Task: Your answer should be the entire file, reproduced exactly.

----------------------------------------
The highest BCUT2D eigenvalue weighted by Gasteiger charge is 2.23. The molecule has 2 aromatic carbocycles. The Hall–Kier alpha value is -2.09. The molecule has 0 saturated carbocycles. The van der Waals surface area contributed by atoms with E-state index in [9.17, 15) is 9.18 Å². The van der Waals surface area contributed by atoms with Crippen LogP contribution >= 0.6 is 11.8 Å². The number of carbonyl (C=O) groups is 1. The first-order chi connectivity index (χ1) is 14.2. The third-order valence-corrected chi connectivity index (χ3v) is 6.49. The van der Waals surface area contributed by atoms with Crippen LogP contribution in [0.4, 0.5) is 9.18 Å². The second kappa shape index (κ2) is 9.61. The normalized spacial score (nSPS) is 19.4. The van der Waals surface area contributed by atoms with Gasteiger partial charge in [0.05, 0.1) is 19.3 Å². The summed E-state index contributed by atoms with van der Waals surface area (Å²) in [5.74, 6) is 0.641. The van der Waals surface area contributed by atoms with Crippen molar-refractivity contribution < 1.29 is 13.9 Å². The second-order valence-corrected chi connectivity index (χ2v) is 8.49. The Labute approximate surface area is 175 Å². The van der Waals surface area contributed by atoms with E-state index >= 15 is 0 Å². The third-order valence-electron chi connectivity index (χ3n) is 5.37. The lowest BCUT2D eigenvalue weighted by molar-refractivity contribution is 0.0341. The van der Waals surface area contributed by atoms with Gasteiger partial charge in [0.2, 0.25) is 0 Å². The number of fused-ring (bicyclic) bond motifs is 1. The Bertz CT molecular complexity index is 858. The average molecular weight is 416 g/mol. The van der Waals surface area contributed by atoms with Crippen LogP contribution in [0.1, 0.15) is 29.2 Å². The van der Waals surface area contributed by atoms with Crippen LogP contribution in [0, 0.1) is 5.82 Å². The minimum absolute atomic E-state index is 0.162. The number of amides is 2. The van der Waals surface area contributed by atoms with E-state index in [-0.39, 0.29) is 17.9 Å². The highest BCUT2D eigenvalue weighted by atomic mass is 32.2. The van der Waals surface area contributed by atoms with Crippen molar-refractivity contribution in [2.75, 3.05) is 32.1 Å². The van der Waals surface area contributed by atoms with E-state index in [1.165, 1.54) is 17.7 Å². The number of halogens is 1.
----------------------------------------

The highest BCUT2D eigenvalue weighted by Gasteiger charge is 2.23. The molecule has 2 aromatic carbocycles. The Hall–Kier alpha value is -2.09. The molecule has 0 saturated carbocycles. The van der Waals surface area contributed by atoms with E-state index in [9.17, 15) is 9.18 Å². The van der Waals surface area contributed by atoms with Crippen LogP contribution >= 0.6 is 11.8 Å². The number of carbonyl (C=O) groups is 1. The first-order chi connectivity index (χ1) is 14.2. The third-order valence-corrected chi connectivity index (χ3v) is 6.49. The van der Waals surface area contributed by atoms with Crippen LogP contribution in [0.4, 0.5) is 9.18 Å². The second kappa shape index (κ2) is 9.61. The normalized spacial score (nSPS) is 19.4. The van der Waals surface area contributed by atoms with Gasteiger partial charge in [0.05, 0.1) is 19.3 Å². The summed E-state index contributed by atoms with van der Waals surface area (Å²) in [5.74, 6) is 0.641. The van der Waals surface area contributed by atoms with Crippen molar-refractivity contribution < 1.29 is 13.9 Å². The second-order valence-corrected chi connectivity index (χ2v) is 8.49. The Labute approximate surface area is 175 Å². The van der Waals surface area contributed by atoms with E-state index >= 15 is 0 Å². The third-order valence-electron chi connectivity index (χ3n) is 5.37. The lowest BCUT2D eigenvalue weighted by molar-refractivity contribution is 0.0341. The van der Waals surface area contributed by atoms with Gasteiger partial charge in [0.2, 0.25) is 0 Å². The number of fused-ring (bicyclic) bond motifs is 1. The Bertz CT molecular complexity index is 858. The average molecular weight is 416 g/mol. The van der Waals surface area contributed by atoms with Crippen LogP contribution in [0.1, 0.15) is 29.2 Å². The van der Waals surface area contributed by atoms with Crippen LogP contribution in [0, 0.1) is 5.82 Å². The minimum absolute atomic E-state index is 0.162. The number of amides is 2. The van der Waals surface area contributed by atoms with E-state index in [-0.39, 0.29) is 17.9 Å². The highest BCUT2D eigenvalue weighted by atomic mass is 32.2. The van der Waals surface area contributed by atoms with Crippen molar-refractivity contribution in [2.75, 3.05) is 32.1 Å². The van der Waals surface area contributed by atoms with E-state index in [1.165, 1.54) is 17.7 Å². The number of halogens is 1.